This week we’ve been busy recreating one of Deal’s most recognisable landmarks in gingerbread, all in the spirit of Christmas! The gingerbread is pretty tasty, so once you’ve painstakingly assembled the model you can delight in smashing it up and devouring it. You’ll have more than enough dough to make the model using our printable template. We loved making this and found it so much more rewarding than the usual gingerbread house, and it's not actually much harder but feels a lot more impressive.
Heat oven to 200C/fan 180C. Melt the butter, sugar and golden syrup in a pan. Once melted and combined, mix in a large bowl with the ginger, bicarb and flour.
Knead the dough for a few minutes until it comes together and is an even colour. You may need to add a few splashes of water to bring it together. Cover in cling film and refrigerate for 10 minutes. At this stage our dough was little crumbly, so we added a little extra melted butter in until it stayed together.
Lightly dust your work surface with flour and roll the dough out to the thickness of a £1 coin. You may wish to divide the dough in two. Roll into two large squares and Place the dough on 2 trays lined with greaseproof paper and bake in the oven for 12-18 minutes. The timing will vary, we ended up making two towers, one cooked for 12 minutes and one with 18 minutes, and we preferred the 18 minute cook time as it was a lot crispier to the bite and a richer colour. While the dough is baking is a great time to print off our template and cut out the shapes.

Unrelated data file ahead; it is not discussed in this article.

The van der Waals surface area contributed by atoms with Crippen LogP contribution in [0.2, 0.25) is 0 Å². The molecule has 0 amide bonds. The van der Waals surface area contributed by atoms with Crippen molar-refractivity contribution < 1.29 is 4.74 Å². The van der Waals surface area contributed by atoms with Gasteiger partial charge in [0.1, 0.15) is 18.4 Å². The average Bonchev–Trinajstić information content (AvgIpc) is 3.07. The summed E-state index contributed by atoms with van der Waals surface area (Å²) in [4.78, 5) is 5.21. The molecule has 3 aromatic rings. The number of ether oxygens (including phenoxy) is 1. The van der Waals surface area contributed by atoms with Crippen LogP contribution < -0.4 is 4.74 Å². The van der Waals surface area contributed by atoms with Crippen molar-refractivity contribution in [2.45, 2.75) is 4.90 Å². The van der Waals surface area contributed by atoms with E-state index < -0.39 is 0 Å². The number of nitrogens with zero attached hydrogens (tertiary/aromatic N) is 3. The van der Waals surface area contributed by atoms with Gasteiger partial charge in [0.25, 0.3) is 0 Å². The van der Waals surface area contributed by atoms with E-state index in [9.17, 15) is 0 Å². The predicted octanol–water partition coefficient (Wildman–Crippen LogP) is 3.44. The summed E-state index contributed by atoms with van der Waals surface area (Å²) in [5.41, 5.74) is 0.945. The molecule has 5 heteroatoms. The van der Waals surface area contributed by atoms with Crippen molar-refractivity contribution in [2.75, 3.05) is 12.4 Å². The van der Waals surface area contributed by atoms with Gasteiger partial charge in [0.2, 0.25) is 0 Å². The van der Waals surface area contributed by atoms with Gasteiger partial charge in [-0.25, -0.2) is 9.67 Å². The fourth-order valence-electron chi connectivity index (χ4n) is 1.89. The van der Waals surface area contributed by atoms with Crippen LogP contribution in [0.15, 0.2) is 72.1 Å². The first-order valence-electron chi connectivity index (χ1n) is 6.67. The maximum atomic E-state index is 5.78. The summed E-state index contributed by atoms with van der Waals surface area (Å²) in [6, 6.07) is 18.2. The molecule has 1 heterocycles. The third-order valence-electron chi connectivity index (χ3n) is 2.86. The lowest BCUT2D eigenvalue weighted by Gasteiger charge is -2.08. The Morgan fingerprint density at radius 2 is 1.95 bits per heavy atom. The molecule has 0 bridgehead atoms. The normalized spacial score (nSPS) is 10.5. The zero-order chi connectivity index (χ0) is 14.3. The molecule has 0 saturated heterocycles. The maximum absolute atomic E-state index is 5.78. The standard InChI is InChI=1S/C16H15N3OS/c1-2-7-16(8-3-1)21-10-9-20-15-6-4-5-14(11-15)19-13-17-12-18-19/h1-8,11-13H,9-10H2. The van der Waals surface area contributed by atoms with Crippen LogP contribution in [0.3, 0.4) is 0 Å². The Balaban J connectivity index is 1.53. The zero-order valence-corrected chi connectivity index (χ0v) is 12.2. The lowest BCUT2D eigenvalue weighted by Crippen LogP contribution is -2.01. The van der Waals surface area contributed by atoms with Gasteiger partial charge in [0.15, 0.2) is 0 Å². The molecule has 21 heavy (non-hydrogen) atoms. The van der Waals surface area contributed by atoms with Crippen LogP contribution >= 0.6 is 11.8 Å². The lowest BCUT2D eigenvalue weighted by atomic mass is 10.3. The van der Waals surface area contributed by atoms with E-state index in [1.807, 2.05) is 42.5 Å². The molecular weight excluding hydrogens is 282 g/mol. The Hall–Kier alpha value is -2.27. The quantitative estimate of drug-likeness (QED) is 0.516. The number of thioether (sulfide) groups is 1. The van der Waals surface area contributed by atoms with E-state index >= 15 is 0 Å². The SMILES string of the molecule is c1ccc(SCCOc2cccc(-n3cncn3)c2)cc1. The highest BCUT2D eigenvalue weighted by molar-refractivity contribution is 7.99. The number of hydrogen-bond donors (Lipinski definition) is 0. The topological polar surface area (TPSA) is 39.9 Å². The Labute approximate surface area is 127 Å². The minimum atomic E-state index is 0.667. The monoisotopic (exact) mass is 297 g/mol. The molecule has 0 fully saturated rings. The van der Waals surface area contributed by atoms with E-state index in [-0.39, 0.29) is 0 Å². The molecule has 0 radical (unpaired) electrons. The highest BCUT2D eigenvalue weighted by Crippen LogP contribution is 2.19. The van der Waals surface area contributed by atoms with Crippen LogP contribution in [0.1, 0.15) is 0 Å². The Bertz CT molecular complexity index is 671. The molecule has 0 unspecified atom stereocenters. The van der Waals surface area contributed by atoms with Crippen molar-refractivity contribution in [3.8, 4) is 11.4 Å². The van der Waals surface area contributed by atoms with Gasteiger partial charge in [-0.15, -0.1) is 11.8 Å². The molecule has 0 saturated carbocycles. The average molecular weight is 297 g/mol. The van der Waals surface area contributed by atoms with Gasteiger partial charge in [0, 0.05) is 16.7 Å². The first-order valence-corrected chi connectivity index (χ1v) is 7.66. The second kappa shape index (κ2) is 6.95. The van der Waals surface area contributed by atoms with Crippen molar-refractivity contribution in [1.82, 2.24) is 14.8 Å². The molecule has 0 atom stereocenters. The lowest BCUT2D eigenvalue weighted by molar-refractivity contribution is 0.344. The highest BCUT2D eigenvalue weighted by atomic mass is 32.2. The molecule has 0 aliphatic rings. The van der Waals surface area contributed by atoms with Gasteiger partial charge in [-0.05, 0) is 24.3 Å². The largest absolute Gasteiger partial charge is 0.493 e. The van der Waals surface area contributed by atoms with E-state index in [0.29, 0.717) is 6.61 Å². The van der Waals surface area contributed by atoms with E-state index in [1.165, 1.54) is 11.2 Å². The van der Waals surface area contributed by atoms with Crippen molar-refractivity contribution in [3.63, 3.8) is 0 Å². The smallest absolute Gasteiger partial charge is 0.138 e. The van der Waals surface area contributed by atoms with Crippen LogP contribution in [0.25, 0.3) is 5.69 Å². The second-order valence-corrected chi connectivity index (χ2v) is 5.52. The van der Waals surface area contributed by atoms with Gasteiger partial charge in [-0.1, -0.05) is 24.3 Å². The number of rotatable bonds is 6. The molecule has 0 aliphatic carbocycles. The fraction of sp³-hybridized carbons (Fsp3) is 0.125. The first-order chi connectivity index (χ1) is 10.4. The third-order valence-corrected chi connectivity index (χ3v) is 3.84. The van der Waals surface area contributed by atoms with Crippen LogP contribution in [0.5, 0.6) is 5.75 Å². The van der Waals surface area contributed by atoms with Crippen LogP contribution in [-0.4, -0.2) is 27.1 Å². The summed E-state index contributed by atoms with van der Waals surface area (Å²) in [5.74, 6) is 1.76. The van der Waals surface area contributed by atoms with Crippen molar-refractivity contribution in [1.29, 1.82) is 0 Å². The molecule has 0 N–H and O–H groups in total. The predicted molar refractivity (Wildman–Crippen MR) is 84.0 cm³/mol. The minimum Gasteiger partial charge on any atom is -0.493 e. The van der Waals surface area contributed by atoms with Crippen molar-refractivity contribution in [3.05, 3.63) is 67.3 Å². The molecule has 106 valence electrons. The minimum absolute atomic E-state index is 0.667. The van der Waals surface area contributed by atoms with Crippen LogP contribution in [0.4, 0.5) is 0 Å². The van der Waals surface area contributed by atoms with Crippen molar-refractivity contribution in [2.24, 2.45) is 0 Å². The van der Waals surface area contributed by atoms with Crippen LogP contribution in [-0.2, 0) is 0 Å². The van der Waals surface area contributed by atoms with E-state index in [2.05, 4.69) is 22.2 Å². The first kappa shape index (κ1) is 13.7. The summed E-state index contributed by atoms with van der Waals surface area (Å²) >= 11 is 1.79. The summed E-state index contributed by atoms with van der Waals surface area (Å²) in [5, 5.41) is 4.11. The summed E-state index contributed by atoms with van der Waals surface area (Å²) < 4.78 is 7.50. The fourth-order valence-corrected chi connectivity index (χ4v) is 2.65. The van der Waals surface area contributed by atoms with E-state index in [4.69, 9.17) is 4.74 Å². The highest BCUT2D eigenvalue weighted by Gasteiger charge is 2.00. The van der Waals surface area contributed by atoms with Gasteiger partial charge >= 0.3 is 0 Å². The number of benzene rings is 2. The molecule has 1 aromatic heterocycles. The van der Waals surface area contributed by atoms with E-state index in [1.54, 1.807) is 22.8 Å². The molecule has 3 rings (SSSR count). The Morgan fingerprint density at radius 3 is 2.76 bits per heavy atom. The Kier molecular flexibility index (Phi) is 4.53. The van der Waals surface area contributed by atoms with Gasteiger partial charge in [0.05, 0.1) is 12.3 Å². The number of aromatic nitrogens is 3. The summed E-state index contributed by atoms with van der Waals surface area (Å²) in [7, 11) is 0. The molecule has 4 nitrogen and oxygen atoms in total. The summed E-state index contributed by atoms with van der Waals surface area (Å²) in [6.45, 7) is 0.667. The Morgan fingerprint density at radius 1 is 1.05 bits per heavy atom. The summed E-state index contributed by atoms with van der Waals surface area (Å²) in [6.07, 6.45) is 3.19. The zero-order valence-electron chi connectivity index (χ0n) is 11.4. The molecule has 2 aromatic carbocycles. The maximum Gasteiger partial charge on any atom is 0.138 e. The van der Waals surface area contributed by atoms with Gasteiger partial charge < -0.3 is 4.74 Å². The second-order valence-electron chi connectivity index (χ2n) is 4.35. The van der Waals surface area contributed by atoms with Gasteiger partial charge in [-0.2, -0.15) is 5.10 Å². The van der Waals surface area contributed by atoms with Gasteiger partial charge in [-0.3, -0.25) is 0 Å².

Remove the gingerbread from the oven and begin cutting out the shapes using the template as a guide. You’ll want to work quickly while the biscuit is still soft, the longer you wait the more you risk cracking. Once cut out place the pieces on a cooling rack to harden and cool. At this point we made little triangle to reinforce the build, we haven't put that on the template but it's simple enough to make.
Make the royal icing by whisking together an egg white with icing sugar. Keep adding the sugar until you get a toothpaste like consistency.
Fill a piping bag with a little of the icing and pipe out doors and windows and any other decorations you’d like.
With the remaining icing, use a knife to spread it along the sides of the walls to glue it together. Hold each piece in place for a few minutes before moving onto the next. Once the icing dries it will firmly hold the pieces in place. Pieces will probably fall apart at first but just use more icing and support it as it dries.
To make the time ball on top we used a little fondant icing. Take a pice and roll it around in your hands to make the ball shape. For the cross shape, take a cocktail stick and cut it in half, trim the edges and cover in royal icing. Leave to set and glue together with more icing. This bit was a little fiddly so we used tweezers to handle them.